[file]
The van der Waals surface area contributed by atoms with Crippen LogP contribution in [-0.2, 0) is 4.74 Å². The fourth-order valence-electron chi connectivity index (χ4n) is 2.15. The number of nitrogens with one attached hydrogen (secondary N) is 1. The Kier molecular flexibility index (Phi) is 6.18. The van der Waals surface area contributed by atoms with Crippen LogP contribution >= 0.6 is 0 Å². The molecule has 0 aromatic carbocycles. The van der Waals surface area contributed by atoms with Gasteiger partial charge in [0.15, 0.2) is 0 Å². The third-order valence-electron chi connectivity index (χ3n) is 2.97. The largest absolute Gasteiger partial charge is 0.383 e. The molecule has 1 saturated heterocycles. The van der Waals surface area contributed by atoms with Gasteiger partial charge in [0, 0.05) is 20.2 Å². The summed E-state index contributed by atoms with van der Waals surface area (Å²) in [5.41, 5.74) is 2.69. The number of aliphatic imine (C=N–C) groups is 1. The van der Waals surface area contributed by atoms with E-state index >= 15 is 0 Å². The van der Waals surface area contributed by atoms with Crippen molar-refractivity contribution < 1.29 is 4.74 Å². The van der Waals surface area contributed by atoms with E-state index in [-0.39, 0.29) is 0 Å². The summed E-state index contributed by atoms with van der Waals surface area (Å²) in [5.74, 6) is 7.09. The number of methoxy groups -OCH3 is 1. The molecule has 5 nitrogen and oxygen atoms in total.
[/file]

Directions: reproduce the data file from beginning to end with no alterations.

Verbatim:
The van der Waals surface area contributed by atoms with Crippen LogP contribution in [-0.2, 0) is 4.74 Å². The fourth-order valence-electron chi connectivity index (χ4n) is 2.15. The number of nitrogens with one attached hydrogen (secondary N) is 1. The Kier molecular flexibility index (Phi) is 6.18. The van der Waals surface area contributed by atoms with Crippen LogP contribution >= 0.6 is 0 Å². The molecule has 0 aromatic carbocycles. The van der Waals surface area contributed by atoms with Gasteiger partial charge in [0.15, 0.2) is 0 Å². The third-order valence-electron chi connectivity index (χ3n) is 2.97. The largest absolute Gasteiger partial charge is 0.383 e. The molecule has 1 saturated heterocycles. The van der Waals surface area contributed by atoms with Gasteiger partial charge in [0, 0.05) is 20.2 Å². The summed E-state index contributed by atoms with van der Waals surface area (Å²) in [5.41, 5.74) is 2.69. The number of aliphatic imine (C=N–C) groups is 1. The van der Waals surface area contributed by atoms with E-state index >= 15 is 0 Å². The van der Waals surface area contributed by atoms with Crippen molar-refractivity contribution < 1.29 is 4.74 Å². The van der Waals surface area contributed by atoms with E-state index in [-0.39, 0.29) is 0 Å². The summed E-state index contributed by atoms with van der Waals surface area (Å²) in [5.74, 6) is 7.09. The number of methoxy groups -OCH3 is 1. The molecule has 5 nitrogen and oxygen atoms in total.